A growing contract trend among star athletes helped strip Albert Pujols of the birds on the bat for the next two decades.
The Los Angeles Angels locked down the former Cardinals slugger for 20 years by using a creative but little known instrument known as the "personal services" contract. The contracts are most commonly dangled before star athletes, but are also perks now offered to well-known business figures and education leaders as a form of brand management.
The 10-year, $254 million Pujols contract is said to include a 10-year personal services provision that begins when he retires and precludes him from reconnecting with his former franchise. That will keep his image away from Cardinals red and Busch Stadium, where he played 11 seasons and cemented his name as a baseball great. The deal allows the Angels to preserve its hefty investment by keeping Pujols in the fold as they attempt to define their baseball brand.
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"This is a whole change in the industry," said David Carter, executive director of the Sports Business Institute at the University of Southern California. "Creative deal-making is more of the order of the day. These sorts of things sweeten the totality of the offer."
The specific contract language hasn't been made public, but most other service contracts secure a player's presence at organization events and keeps their image within the brand. In addition, Carter said, they sometimes give the player a portion of merchandise sales connected with their name.
"These contracts are now strategic alliances and partnerships," Carter said. "This is a business. Pujols is part of the Angels family after he leaves the playing field."
Pujols and his wife, Deidre, have publicly said the Cardinals weren't as enthusiastic about including a personal services contract. William Dewitt III, the Cardinals president, didn't return calls seeking comment.
In 2006, a 10-year, $2 million personal services contract between Ozzie Smith and the Cardinals expired. Smith's duties basically consisted of showing up for opening day festivities and before playoff and World Series games. Otherwise, he remained largely out of sight after a dispute with former manager Tony La Russa.
Experts say personal service contracts operate in the same way as consulting contracts.
"These are just labels that have no formal meaning," said Royce Barondes, an associate law professor at the University of Missouri. "It's about the language, not the label."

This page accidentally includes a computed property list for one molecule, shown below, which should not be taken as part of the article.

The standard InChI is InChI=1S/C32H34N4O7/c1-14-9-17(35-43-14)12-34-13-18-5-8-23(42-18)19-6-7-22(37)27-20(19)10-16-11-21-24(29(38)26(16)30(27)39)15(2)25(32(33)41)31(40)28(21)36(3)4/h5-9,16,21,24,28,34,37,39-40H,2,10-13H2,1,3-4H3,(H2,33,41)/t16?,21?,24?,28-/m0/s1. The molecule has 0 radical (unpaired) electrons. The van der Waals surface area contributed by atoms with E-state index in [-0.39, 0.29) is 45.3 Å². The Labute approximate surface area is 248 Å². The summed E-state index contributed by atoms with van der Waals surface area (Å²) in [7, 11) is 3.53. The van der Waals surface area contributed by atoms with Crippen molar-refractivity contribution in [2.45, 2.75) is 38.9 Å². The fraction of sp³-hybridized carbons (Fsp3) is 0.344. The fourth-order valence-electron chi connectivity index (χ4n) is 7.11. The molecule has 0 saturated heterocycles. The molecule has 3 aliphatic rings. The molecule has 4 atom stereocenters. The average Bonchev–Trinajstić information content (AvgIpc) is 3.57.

Personal service contracts tend to involve requiring a tangible action, such as appearing at a baseball game. Consulting contracts are more about advice and expertise. In many cases, contracts can require both.
In recent years, the East St. Louis School District paid $25,000 to Olympic gold medalist Jackie Joyner-Kersee to organize a children's wellness program and appear at events.
Such agreements are also creeping into civic institutions. Peter Raven, the acclaimed former director of the Missouri Botanical Garden, was reported to be paid $277,890 for services after he retired in 2010. Raven took on the title of "president emeritus," where he gave advice and assisted in fundraising.
In 2008, August Busch IV was given a lucrative consulting deal after Anheuser-Busch was sold to Belgian brewer InBev. The deal had aspirations to go beyond simple consulting. The new company, Anheuser-Busch InBev, indicated the contract would make Busch its public ambassador. That never happened.
Busch's contract, which ends in 2013, pays him about $120,000 a month. It also gives Busch several perks, including a personal security detail and free access to events sponsored by A-B. He also signed a mutual "non-disparagement" covenant, limiting what he could say about InBev. The deal was similar to the Pujols arrangement. Busch was forbidden from working with other brewers.
Whether Pujols will return to Busch Stadium after his 20-year contract ends is anyone's guess.
In 1993, the Texas Rangers signed Nolan Ryan to a 10-year personal services contract that used him primarily for promotional and ceremonial roles. Ryan played there for only five seasons.
After that contract ended, Ryan took on a similar agreement with the Houston Astros, where he had played for nine seasons. It didn't last for long. Ryan has returned to the Texas Rangers organization, where he is now team president and part owner.
Follow reporter Nick Pistor on Twitter at www.twitter.com/nickpistor